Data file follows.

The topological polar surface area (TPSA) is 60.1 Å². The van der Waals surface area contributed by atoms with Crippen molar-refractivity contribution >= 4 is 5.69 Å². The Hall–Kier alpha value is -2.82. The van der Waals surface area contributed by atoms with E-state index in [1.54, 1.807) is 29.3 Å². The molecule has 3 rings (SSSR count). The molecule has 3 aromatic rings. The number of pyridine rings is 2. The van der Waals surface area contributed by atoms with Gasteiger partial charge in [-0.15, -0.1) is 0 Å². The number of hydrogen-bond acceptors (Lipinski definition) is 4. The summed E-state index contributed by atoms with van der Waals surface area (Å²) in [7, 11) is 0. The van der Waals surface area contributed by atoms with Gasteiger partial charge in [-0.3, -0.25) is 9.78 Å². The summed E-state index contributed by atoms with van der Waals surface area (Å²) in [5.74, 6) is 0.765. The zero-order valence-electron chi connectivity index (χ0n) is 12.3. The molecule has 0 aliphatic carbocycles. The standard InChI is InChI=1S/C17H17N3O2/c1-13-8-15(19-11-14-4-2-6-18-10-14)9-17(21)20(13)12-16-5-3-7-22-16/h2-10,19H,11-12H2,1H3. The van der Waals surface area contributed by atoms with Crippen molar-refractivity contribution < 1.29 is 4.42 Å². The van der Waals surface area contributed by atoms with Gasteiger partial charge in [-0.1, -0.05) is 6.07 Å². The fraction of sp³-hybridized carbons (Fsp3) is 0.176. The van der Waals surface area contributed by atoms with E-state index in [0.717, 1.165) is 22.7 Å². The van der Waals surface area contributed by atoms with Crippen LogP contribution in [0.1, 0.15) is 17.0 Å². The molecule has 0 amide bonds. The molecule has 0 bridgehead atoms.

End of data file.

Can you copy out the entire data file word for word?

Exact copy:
The topological polar surface area (TPSA) is 60.1 Å². The van der Waals surface area contributed by atoms with Crippen molar-refractivity contribution >= 4 is 5.69 Å². The Hall–Kier alpha value is -2.82. The van der Waals surface area contributed by atoms with E-state index in [1.54, 1.807) is 29.3 Å². The molecule has 3 rings (SSSR count). The molecule has 3 aromatic rings. The number of pyridine rings is 2. The van der Waals surface area contributed by atoms with Gasteiger partial charge in [-0.15, -0.1) is 0 Å². The number of hydrogen-bond acceptors (Lipinski definition) is 4. The summed E-state index contributed by atoms with van der Waals surface area (Å²) in [7, 11) is 0. The van der Waals surface area contributed by atoms with Gasteiger partial charge in [-0.3, -0.25) is 9.78 Å². The summed E-state index contributed by atoms with van der Waals surface area (Å²) in [5.74, 6) is 0.765. The zero-order valence-electron chi connectivity index (χ0n) is 12.3. The molecule has 0 aliphatic carbocycles. The standard InChI is InChI=1S/C17H17N3O2/c1-13-8-15(19-11-14-4-2-6-18-10-14)9-17(21)20(13)12-16-5-3-7-22-16/h2-10,19H,11-12H2,1H3. The van der Waals surface area contributed by atoms with Crippen molar-refractivity contribution < 1.29 is 4.42 Å². The van der Waals surface area contributed by atoms with Gasteiger partial charge in [-0.1, -0.05) is 6.07 Å². The fraction of sp³-hybridized carbons (Fsp3) is 0.176. The van der Waals surface area contributed by atoms with E-state index in [0.717, 1.165) is 22.7 Å². The van der Waals surface area contributed by atoms with Crippen LogP contribution in [0.1, 0.15) is 17.0 Å². The molecule has 0 amide bonds. The molecule has 0 bridgehead atoms.